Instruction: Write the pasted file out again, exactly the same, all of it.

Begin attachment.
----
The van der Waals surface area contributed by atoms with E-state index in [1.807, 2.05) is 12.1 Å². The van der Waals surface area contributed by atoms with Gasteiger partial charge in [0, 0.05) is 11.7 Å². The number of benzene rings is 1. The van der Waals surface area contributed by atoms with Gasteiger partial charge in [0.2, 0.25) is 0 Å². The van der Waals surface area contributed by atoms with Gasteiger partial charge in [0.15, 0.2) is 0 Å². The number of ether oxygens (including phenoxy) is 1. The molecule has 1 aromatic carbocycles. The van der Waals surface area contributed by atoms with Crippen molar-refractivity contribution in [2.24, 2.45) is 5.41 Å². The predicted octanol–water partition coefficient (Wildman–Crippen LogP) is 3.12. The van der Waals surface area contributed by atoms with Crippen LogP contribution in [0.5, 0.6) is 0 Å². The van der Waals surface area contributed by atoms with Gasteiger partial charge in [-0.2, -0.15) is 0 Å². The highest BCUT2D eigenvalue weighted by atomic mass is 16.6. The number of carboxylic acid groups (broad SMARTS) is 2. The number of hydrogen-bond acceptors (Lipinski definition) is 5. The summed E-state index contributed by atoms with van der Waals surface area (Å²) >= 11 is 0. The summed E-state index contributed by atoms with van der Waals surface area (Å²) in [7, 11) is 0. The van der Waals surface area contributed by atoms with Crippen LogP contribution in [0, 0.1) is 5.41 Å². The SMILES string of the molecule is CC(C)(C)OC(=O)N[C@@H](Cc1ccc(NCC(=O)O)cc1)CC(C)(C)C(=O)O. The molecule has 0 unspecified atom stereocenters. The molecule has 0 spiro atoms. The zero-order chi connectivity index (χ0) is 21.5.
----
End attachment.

The van der Waals surface area contributed by atoms with E-state index in [1.807, 2.05) is 12.1 Å². The van der Waals surface area contributed by atoms with Gasteiger partial charge in [0, 0.05) is 11.7 Å². The number of benzene rings is 1. The van der Waals surface area contributed by atoms with Gasteiger partial charge in [0.2, 0.25) is 0 Å². The van der Waals surface area contributed by atoms with Gasteiger partial charge in [0.15, 0.2) is 0 Å². The number of ether oxygens (including phenoxy) is 1. The molecule has 1 aromatic carbocycles. The van der Waals surface area contributed by atoms with Crippen molar-refractivity contribution in [2.24, 2.45) is 5.41 Å². The predicted octanol–water partition coefficient (Wildman–Crippen LogP) is 3.12. The van der Waals surface area contributed by atoms with Crippen LogP contribution in [0.5, 0.6) is 0 Å². The van der Waals surface area contributed by atoms with Gasteiger partial charge in [-0.2, -0.15) is 0 Å². The highest BCUT2D eigenvalue weighted by atomic mass is 16.6. The number of carboxylic acid groups (broad SMARTS) is 2. The number of hydrogen-bond acceptors (Lipinski definition) is 5. The summed E-state index contributed by atoms with van der Waals surface area (Å²) >= 11 is 0. The summed E-state index contributed by atoms with van der Waals surface area (Å²) in [7, 11) is 0. The van der Waals surface area contributed by atoms with Crippen LogP contribution in [0, 0.1) is 5.41 Å². The SMILES string of the molecule is CC(C)(C)OC(=O)N[C@@H](Cc1ccc(NCC(=O)O)cc1)CC(C)(C)C(=O)O. The molecule has 0 unspecified atom stereocenters. The molecule has 0 spiro atoms. The zero-order chi connectivity index (χ0) is 21.5.